Adolescent health, Global health, HIV prevention, Internet-based HIV prevention, Technology and HIV prevention





Use of the Internet is growing in Sub-Saharan Africa. Evidence of computer and Internet effectiveness for reduction in risk behaviors associated with HIV shown in US settings has yet to be replicated in Africa. We describe the development, usability, and navigability testing of an Internet-based HIV prevention program for secondary school students in Uganda, called CyberSenga. For this work, we used four data collection activities, including observation of (a) computer skills and (b) navigation, (c) focus group discussions, and (d) field assessments to document comprehension and usability of program content. We document limited skills among students, but youth with basic computer skills were able to navigate the program after instruction. Youth were most interested in activities with more interaction. Field testing illustrated the importance of using a stand-alone electrical source during program delivery. This work suggests that delivery of Internet-based health promotion content in Africa requires attention to user preparedness and literacy, bandwidth, Internet connection, and electricity.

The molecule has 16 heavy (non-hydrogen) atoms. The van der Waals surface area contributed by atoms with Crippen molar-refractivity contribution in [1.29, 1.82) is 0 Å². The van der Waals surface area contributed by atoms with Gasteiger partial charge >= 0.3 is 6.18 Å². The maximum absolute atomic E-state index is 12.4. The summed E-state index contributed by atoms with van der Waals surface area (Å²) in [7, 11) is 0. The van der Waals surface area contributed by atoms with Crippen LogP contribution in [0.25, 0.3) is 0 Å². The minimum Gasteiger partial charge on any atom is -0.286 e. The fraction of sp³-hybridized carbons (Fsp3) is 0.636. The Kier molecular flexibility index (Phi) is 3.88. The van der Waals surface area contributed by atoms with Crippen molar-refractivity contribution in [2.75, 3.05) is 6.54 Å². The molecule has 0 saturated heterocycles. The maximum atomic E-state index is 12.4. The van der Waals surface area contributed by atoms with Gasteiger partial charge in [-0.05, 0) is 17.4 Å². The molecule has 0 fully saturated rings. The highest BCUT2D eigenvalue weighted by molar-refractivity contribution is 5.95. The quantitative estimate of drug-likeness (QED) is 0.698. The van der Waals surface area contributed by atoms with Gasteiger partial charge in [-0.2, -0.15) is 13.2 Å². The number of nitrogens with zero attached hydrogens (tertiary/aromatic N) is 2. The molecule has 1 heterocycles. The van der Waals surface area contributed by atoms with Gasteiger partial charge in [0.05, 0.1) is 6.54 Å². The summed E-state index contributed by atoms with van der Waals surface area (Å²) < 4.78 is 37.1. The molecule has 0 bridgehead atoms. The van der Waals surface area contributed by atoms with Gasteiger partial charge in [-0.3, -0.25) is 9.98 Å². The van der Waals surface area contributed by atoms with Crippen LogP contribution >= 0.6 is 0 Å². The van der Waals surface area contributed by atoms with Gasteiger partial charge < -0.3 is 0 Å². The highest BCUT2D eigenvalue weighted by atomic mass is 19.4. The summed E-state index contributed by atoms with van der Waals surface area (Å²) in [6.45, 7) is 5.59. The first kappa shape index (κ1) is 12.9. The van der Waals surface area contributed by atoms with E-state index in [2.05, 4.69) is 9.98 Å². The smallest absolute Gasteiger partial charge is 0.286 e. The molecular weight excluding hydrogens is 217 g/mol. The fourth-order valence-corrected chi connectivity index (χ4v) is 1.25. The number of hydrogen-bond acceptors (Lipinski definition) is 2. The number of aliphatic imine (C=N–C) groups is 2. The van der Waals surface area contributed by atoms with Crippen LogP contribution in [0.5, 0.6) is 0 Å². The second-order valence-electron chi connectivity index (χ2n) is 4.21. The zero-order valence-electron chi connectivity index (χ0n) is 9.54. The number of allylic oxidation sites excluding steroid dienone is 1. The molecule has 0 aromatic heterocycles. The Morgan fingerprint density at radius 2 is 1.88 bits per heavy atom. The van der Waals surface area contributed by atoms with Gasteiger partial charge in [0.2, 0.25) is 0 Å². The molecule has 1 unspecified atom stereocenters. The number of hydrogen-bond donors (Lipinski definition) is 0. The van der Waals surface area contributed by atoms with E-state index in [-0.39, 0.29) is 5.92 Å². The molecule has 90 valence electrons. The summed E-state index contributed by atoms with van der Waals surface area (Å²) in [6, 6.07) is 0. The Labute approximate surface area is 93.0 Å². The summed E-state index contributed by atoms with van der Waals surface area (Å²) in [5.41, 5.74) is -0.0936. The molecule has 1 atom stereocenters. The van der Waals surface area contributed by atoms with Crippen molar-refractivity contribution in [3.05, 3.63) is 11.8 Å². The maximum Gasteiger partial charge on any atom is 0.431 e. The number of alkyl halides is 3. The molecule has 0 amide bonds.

Article Content

The use of computers for health promotion has been growing in the US for more than a decade.1 Although trend data are not available, recent reports suggest its popularity in developing country settings as well.2 Ybarra et al2 reported that 38% of youth surveyed in Mbarara, Uganda, a rural community in East Africa, had used the Internet to seek health information. Groundbreaking work in the United States shows the Internet can be used effectively to improve healthy sexual behaviors3; we have yet to replicate these programs on a large scale and to do so in a financially resource-poor context.


Literature supports the need for careful technological assessment and beta testing of technological programs to ensure that the intended audience can indeed access and use them, that the programs function as intended, and that audiences appreciate and engage with interactive program elements.1,4 In this article, we report findings from our development work for the CyberSenga program, an Internet-based comprehensive sexuality education program for youth in secondary school in rural Uganda, East Africa. The Senga in Western Uganda is the name given to the paternal aunt within families, generally considered responsible for advising girls as they come of age on issues related to running a household, including sexuality and sexual health. Given economic and political pressures in Uganda that have led to migration to large cities, extended families in rural areas are diminishing, and youth no longer have universal access to a personal Senga. CyberSenga was conceptualized as one way to integrate a culturally salient symbol into an innovative program that takes advantage of growing Internet access.